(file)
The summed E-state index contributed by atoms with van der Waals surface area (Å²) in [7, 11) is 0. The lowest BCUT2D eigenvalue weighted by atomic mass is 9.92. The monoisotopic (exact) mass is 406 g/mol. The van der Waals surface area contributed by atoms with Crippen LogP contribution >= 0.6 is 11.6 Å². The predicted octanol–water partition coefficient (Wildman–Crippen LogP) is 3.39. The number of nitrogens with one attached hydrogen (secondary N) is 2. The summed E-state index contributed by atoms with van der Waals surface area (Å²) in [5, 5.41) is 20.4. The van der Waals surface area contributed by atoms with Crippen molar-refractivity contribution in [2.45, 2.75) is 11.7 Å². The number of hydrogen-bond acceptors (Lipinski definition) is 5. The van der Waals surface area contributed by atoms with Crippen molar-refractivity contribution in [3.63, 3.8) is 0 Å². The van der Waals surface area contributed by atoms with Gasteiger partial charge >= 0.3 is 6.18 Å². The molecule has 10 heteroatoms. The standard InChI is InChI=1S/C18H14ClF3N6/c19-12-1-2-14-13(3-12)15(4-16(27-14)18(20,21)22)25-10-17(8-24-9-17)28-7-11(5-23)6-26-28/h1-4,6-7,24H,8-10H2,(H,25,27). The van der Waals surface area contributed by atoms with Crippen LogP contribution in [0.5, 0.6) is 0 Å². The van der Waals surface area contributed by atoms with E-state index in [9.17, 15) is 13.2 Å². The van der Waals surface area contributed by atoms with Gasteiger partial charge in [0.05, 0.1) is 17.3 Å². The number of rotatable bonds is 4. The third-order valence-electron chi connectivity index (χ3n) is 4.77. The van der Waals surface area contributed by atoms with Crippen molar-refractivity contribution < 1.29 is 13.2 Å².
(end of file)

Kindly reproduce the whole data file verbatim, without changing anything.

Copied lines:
The summed E-state index contributed by atoms with van der Waals surface area (Å²) in [7, 11) is 0. The lowest BCUT2D eigenvalue weighted by atomic mass is 9.92. The monoisotopic (exact) mass is 406 g/mol. The van der Waals surface area contributed by atoms with Crippen LogP contribution >= 0.6 is 11.6 Å². The predicted octanol–water partition coefficient (Wildman–Crippen LogP) is 3.39. The number of nitrogens with one attached hydrogen (secondary N) is 2. The summed E-state index contributed by atoms with van der Waals surface area (Å²) in [5, 5.41) is 20.4. The van der Waals surface area contributed by atoms with Crippen molar-refractivity contribution in [2.45, 2.75) is 11.7 Å². The number of hydrogen-bond acceptors (Lipinski definition) is 5. The van der Waals surface area contributed by atoms with Crippen molar-refractivity contribution in [3.63, 3.8) is 0 Å². The van der Waals surface area contributed by atoms with Gasteiger partial charge >= 0.3 is 6.18 Å². The molecule has 10 heteroatoms. The standard InChI is InChI=1S/C18H14ClF3N6/c19-12-1-2-14-13(3-12)15(4-16(27-14)18(20,21)22)25-10-17(8-24-9-17)28-7-11(5-23)6-26-28/h1-4,6-7,24H,8-10H2,(H,25,27). The van der Waals surface area contributed by atoms with Crippen LogP contribution in [0.5, 0.6) is 0 Å². The van der Waals surface area contributed by atoms with E-state index in [9.17, 15) is 13.2 Å². The van der Waals surface area contributed by atoms with Gasteiger partial charge in [0.05, 0.1) is 17.3 Å². The number of rotatable bonds is 4. The third-order valence-electron chi connectivity index (χ3n) is 4.77. The van der Waals surface area contributed by atoms with Crippen molar-refractivity contribution < 1.29 is 13.2 Å².